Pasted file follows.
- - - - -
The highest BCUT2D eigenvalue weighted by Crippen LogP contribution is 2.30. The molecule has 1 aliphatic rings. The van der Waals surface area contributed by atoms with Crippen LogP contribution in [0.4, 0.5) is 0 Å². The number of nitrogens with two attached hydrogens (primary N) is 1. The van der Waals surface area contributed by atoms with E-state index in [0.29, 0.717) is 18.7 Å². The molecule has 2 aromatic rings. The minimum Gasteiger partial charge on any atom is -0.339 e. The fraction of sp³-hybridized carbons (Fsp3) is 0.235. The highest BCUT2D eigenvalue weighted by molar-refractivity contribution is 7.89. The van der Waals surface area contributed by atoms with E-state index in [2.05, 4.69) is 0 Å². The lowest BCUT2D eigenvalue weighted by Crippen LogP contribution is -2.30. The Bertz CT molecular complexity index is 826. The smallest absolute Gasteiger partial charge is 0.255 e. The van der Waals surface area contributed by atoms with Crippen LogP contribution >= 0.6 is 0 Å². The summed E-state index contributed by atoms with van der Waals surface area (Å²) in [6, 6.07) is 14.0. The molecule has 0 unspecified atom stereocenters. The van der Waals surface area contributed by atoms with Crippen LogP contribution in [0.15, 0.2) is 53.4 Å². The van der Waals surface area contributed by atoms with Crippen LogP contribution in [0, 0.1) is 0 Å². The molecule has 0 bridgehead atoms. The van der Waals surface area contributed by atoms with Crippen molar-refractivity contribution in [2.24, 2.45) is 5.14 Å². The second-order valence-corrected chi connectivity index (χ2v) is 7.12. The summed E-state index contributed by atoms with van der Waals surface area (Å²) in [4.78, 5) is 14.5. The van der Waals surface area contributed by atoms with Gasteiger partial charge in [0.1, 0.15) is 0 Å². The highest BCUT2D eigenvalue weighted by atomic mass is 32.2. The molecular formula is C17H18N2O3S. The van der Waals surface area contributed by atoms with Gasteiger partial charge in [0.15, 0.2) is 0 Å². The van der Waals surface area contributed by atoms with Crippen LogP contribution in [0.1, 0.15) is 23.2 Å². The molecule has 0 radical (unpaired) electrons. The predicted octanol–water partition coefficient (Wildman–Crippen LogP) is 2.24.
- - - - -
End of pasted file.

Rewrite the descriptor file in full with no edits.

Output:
The highest BCUT2D eigenvalue weighted by Crippen LogP contribution is 2.30. The molecule has 1 aliphatic rings. The van der Waals surface area contributed by atoms with Crippen LogP contribution in [0.4, 0.5) is 0 Å². The number of nitrogens with two attached hydrogens (primary N) is 1. The van der Waals surface area contributed by atoms with E-state index in [0.29, 0.717) is 18.7 Å². The molecule has 2 aromatic rings. The minimum Gasteiger partial charge on any atom is -0.339 e. The fraction of sp³-hybridized carbons (Fsp3) is 0.235. The highest BCUT2D eigenvalue weighted by molar-refractivity contribution is 7.89. The van der Waals surface area contributed by atoms with E-state index in [2.05, 4.69) is 0 Å². The lowest BCUT2D eigenvalue weighted by Crippen LogP contribution is -2.30. The Bertz CT molecular complexity index is 826. The smallest absolute Gasteiger partial charge is 0.255 e. The van der Waals surface area contributed by atoms with Crippen LogP contribution >= 0.6 is 0 Å². The summed E-state index contributed by atoms with van der Waals surface area (Å²) in [6, 6.07) is 14.0. The molecule has 0 unspecified atom stereocenters. The van der Waals surface area contributed by atoms with Crippen LogP contribution in [0.15, 0.2) is 53.4 Å². The van der Waals surface area contributed by atoms with Crippen LogP contribution in [0, 0.1) is 0 Å². The molecule has 0 bridgehead atoms. The van der Waals surface area contributed by atoms with Crippen molar-refractivity contribution in [2.24, 2.45) is 5.14 Å². The second-order valence-corrected chi connectivity index (χ2v) is 7.12. The summed E-state index contributed by atoms with van der Waals surface area (Å²) in [4.78, 5) is 14.5. The van der Waals surface area contributed by atoms with Gasteiger partial charge in [0.1, 0.15) is 0 Å². The highest BCUT2D eigenvalue weighted by atomic mass is 32.2. The molecular formula is C17H18N2O3S. The van der Waals surface area contributed by atoms with Gasteiger partial charge in [0.15, 0.2) is 0 Å². The van der Waals surface area contributed by atoms with Crippen LogP contribution in [0.1, 0.15) is 23.2 Å². The molecule has 0 radical (unpaired) electrons. The predicted octanol–water partition coefficient (Wildman–Crippen LogP) is 2.24.